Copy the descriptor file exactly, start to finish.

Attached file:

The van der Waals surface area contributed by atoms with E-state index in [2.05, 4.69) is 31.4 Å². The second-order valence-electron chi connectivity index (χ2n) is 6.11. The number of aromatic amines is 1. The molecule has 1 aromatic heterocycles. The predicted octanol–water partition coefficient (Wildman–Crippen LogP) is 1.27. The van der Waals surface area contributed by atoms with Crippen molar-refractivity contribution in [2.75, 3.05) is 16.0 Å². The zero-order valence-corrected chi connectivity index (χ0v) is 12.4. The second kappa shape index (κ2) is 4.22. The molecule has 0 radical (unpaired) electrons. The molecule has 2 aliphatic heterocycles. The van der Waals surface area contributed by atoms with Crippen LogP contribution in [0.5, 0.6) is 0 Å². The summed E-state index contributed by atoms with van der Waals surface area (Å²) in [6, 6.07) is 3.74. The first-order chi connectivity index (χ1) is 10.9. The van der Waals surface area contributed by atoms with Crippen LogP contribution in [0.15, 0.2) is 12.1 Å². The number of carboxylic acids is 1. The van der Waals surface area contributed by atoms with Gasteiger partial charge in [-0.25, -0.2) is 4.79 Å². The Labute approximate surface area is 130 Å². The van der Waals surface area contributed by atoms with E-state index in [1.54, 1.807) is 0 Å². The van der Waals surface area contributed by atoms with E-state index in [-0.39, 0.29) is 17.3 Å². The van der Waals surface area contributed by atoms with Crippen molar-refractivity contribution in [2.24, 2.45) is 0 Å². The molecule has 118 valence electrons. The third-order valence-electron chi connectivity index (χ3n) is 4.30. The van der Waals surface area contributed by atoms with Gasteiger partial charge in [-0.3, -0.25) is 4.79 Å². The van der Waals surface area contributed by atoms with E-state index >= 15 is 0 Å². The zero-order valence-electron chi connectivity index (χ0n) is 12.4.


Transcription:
The van der Waals surface area contributed by atoms with E-state index in [2.05, 4.69) is 31.4 Å². The second-order valence-electron chi connectivity index (χ2n) is 6.11. The number of aromatic amines is 1. The molecule has 1 aromatic heterocycles. The predicted octanol–water partition coefficient (Wildman–Crippen LogP) is 1.27. The van der Waals surface area contributed by atoms with Crippen molar-refractivity contribution in [2.75, 3.05) is 16.0 Å². The zero-order valence-corrected chi connectivity index (χ0v) is 12.4. The second kappa shape index (κ2) is 4.22. The molecule has 0 radical (unpaired) electrons. The molecule has 2 aliphatic heterocycles. The van der Waals surface area contributed by atoms with Crippen LogP contribution in [0.5, 0.6) is 0 Å². The summed E-state index contributed by atoms with van der Waals surface area (Å²) in [6, 6.07) is 3.74. The first-order chi connectivity index (χ1) is 10.9. The van der Waals surface area contributed by atoms with Crippen LogP contribution in [0.15, 0.2) is 12.1 Å². The number of carboxylic acids is 1. The van der Waals surface area contributed by atoms with Gasteiger partial charge in [-0.25, -0.2) is 4.79 Å². The Labute approximate surface area is 130 Å². The van der Waals surface area contributed by atoms with E-state index in [1.54, 1.807) is 0 Å². The van der Waals surface area contributed by atoms with E-state index in [-0.39, 0.29) is 17.3 Å². The van der Waals surface area contributed by atoms with Crippen molar-refractivity contribution in [2.24, 2.45) is 0 Å². The molecule has 118 valence electrons. The third-order valence-electron chi connectivity index (χ3n) is 4.30. The van der Waals surface area contributed by atoms with Gasteiger partial charge in [-0.3, -0.25) is 4.79 Å². The van der Waals surface area contributed by atoms with E-state index >= 15 is 0 Å². The zero-order valence-electron chi connectivity index (χ0n) is 12.4.